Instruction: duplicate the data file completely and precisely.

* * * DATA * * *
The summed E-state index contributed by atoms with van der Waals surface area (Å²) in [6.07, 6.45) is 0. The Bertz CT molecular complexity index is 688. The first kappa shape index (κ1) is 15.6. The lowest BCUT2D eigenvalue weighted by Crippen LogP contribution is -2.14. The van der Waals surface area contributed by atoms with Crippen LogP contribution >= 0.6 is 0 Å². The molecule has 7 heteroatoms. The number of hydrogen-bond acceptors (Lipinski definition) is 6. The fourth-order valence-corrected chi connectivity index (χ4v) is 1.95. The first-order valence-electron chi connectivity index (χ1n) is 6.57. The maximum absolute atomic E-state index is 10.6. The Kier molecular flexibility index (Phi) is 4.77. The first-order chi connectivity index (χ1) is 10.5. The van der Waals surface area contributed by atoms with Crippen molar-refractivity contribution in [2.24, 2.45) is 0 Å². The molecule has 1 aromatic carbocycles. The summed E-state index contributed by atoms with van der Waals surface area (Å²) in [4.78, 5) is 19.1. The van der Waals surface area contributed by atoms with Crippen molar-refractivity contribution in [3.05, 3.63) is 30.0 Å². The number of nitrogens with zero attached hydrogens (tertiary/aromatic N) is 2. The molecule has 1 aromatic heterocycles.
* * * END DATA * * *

The summed E-state index contributed by atoms with van der Waals surface area (Å²) in [6.07, 6.45) is 0. The Bertz CT molecular complexity index is 688. The first kappa shape index (κ1) is 15.6. The lowest BCUT2D eigenvalue weighted by Crippen LogP contribution is -2.14. The van der Waals surface area contributed by atoms with Crippen LogP contribution >= 0.6 is 0 Å². The molecule has 7 heteroatoms. The number of hydrogen-bond acceptors (Lipinski definition) is 6. The fourth-order valence-corrected chi connectivity index (χ4v) is 1.95. The first-order valence-electron chi connectivity index (χ1n) is 6.57. The maximum absolute atomic E-state index is 10.6. The Kier molecular flexibility index (Phi) is 4.77. The first-order chi connectivity index (χ1) is 10.5. The van der Waals surface area contributed by atoms with Crippen molar-refractivity contribution in [2.24, 2.45) is 0 Å². The molecule has 1 aromatic carbocycles. The summed E-state index contributed by atoms with van der Waals surface area (Å²) in [4.78, 5) is 19.1. The van der Waals surface area contributed by atoms with Crippen molar-refractivity contribution in [3.05, 3.63) is 30.0 Å². The number of nitrogens with zero attached hydrogens (tertiary/aromatic N) is 2. The molecule has 1 aromatic heterocycles.